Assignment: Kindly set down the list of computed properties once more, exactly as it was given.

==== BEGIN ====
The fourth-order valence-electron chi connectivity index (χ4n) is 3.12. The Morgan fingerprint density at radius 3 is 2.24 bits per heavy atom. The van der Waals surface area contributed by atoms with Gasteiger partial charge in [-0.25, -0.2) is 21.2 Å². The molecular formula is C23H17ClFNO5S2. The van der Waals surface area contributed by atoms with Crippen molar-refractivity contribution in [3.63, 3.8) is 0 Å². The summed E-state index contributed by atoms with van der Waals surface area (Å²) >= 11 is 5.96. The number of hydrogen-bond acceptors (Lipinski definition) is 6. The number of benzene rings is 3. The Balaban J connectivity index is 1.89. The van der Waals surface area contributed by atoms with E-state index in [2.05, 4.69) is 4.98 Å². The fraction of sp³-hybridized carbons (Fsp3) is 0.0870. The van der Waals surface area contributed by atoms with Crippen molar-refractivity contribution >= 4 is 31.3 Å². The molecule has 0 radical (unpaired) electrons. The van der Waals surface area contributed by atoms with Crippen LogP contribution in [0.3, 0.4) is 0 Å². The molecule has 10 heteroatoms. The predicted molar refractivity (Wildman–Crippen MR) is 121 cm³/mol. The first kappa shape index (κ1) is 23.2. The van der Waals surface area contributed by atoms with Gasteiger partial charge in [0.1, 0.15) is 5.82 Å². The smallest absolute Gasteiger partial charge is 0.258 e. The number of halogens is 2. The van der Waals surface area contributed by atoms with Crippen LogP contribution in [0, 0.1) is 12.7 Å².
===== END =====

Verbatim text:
The fourth-order valence-electron chi connectivity index (χ4n) is 3.12. The Morgan fingerprint density at radius 3 is 2.24 bits per heavy atom. The van der Waals surface area contributed by atoms with Gasteiger partial charge in [-0.25, -0.2) is 21.2 Å². The molecular formula is C23H17ClFNO5S2. The van der Waals surface area contributed by atoms with Crippen molar-refractivity contribution in [3.63, 3.8) is 0 Å². The summed E-state index contributed by atoms with van der Waals surface area (Å²) >= 11 is 5.96. The number of hydrogen-bond acceptors (Lipinski definition) is 6. The number of benzene rings is 3. The Balaban J connectivity index is 1.89. The van der Waals surface area contributed by atoms with E-state index in [2.05, 4.69) is 4.98 Å². The fraction of sp³-hybridized carbons (Fsp3) is 0.0870. The van der Waals surface area contributed by atoms with Crippen molar-refractivity contribution >= 4 is 31.3 Å². The molecule has 0 radical (unpaired) electrons. The van der Waals surface area contributed by atoms with Crippen LogP contribution in [0.3, 0.4) is 0 Å². The molecule has 10 heteroatoms. The predicted molar refractivity (Wildman–Crippen MR) is 121 cm³/mol. The first kappa shape index (κ1) is 23.2. The van der Waals surface area contributed by atoms with Gasteiger partial charge in [0.1, 0.15) is 5.82 Å². The smallest absolute Gasteiger partial charge is 0.258 e. The number of halogens is 2. The van der Waals surface area contributed by atoms with Crippen LogP contribution in [0, 0.1) is 12.7 Å².